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Just, however, to cast any reflection: upon those girls who arbraft
and pure, by intimating that because they earn so small a wage-$?ey
must necessarily be in the same class-with those girls who, .unable
to survive longer the heroic battle against poverty and self-sacrifice,
have succumbed and gone down." Page 43, "The Social lEvil in
Chicago," by the Chicago Vice Commission. ,,
In his testimony before the Illinois senatorial white-slave com
mission, Julius Rosenwald admitted he was a member of the .Vice-'
' Commission, but said he djdn't know low wages had been' connected'-,
with white slavery in that report.
But that report has been in print now for about two years, with
the name of Julius Rosenwajd as one of the signers ; and, he has, never
denied that signatures, He has let it go to reformers all over the
world, with his name as one of the patriotic citizens of Chicago who
helped investigate and report, j .
Now, however, when it appears that Julius Rosenwald himself .
is one of the employer who is getting-rich by paying low wages, he
can't see any connection between poverty and immorality. It looks
as if Julius was willing to help put' the blame on.the department
store, which, the vice report actually does, but when he..got-'in the
same boat he squealed. , ,.
Nor. can he excuse himself by saying that all the girls who work -for
him live at home. For if a girl can't live on $6 a week alone, but .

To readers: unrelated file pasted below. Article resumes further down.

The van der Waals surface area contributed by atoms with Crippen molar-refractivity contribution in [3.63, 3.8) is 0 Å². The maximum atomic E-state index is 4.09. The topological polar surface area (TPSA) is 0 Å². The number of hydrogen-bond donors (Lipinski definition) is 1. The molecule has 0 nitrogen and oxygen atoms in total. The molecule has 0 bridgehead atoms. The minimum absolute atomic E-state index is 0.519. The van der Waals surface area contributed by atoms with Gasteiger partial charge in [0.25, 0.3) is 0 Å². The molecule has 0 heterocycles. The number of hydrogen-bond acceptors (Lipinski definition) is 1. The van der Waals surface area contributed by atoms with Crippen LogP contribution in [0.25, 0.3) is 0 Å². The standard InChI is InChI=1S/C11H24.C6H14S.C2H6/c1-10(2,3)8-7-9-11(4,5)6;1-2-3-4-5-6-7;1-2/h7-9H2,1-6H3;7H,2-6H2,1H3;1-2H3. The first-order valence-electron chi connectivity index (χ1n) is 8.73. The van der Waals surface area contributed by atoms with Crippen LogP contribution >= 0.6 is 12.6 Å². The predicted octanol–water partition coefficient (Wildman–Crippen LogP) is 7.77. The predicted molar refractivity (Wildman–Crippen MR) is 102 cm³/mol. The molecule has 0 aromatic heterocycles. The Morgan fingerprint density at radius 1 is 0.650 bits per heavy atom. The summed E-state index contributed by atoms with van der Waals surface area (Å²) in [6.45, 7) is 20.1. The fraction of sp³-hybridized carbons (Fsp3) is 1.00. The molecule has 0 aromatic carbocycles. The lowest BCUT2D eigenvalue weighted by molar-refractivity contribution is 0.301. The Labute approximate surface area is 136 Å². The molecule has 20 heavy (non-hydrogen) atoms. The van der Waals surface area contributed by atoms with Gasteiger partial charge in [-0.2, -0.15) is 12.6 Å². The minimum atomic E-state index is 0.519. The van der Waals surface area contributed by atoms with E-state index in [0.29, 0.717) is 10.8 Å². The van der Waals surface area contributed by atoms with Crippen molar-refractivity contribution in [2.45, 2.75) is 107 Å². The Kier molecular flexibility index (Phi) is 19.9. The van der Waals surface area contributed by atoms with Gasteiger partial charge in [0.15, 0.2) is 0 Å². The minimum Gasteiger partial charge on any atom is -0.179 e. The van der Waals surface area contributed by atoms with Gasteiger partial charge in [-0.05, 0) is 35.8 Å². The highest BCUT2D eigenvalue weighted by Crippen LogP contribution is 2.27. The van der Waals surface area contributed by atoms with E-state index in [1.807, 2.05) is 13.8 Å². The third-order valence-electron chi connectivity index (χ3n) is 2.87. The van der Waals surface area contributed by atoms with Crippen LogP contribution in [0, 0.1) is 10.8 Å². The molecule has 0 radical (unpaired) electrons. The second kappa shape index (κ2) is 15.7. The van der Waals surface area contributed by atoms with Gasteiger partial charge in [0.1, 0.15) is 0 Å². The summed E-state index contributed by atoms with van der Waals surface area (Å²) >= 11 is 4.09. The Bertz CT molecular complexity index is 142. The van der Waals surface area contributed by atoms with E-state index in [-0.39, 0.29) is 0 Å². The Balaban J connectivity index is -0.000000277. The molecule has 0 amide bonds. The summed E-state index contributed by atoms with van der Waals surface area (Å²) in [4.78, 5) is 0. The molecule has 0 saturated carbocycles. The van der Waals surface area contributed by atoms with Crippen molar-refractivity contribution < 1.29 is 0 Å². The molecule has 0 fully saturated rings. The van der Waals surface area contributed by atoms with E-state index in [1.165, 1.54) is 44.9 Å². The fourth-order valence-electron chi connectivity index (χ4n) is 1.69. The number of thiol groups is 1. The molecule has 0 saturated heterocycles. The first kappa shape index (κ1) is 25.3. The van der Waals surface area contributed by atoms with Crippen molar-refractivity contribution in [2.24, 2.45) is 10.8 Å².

can live on it at home, then Julius Rosenwald and his like are. get-'-ting
the work out of the girls and making" their, fathers help support-i
them. ' . ,.
And that operates to cut down the fathers' wages. , .
Any way you put it, Julius Rosenwald is paying women and -girls,
for all the work .there is in them, less than it.costsUherri to live ,
decently. For he admitted on the witness stand that' there were.,
in his employ .19 girls working for $5 a week, and 1,465 for. over 5
and less than -$8 a -week. , ' r
. Arid this is the great Julius Rosenwald, the. glad-hearted
philanthropist, the wonderful man who gives hundreds, of thousands
to charity, who is touted from one end of the country to the other- as
one of Chicago's most public spirited citizens, member of the won
derful Vice Commission, and Lord only knows what else
He has worn the beautiful mask for years, and now a white-slave
commission headed by the lieutenant governqr pf Illinois,, tears it ;.
from his face, and, showsJJulius Rosenwald to the world," for whafhe
actually "is-T-a two-legged man, with all of man's weaknesses, includ- t
ing selfishness and greed.
i And it appears that experfc-though he is on charity, there is one
thing about charity he doesn't understand, arid that is that, charity
should begin at home which means in the case Of Julius Rosenr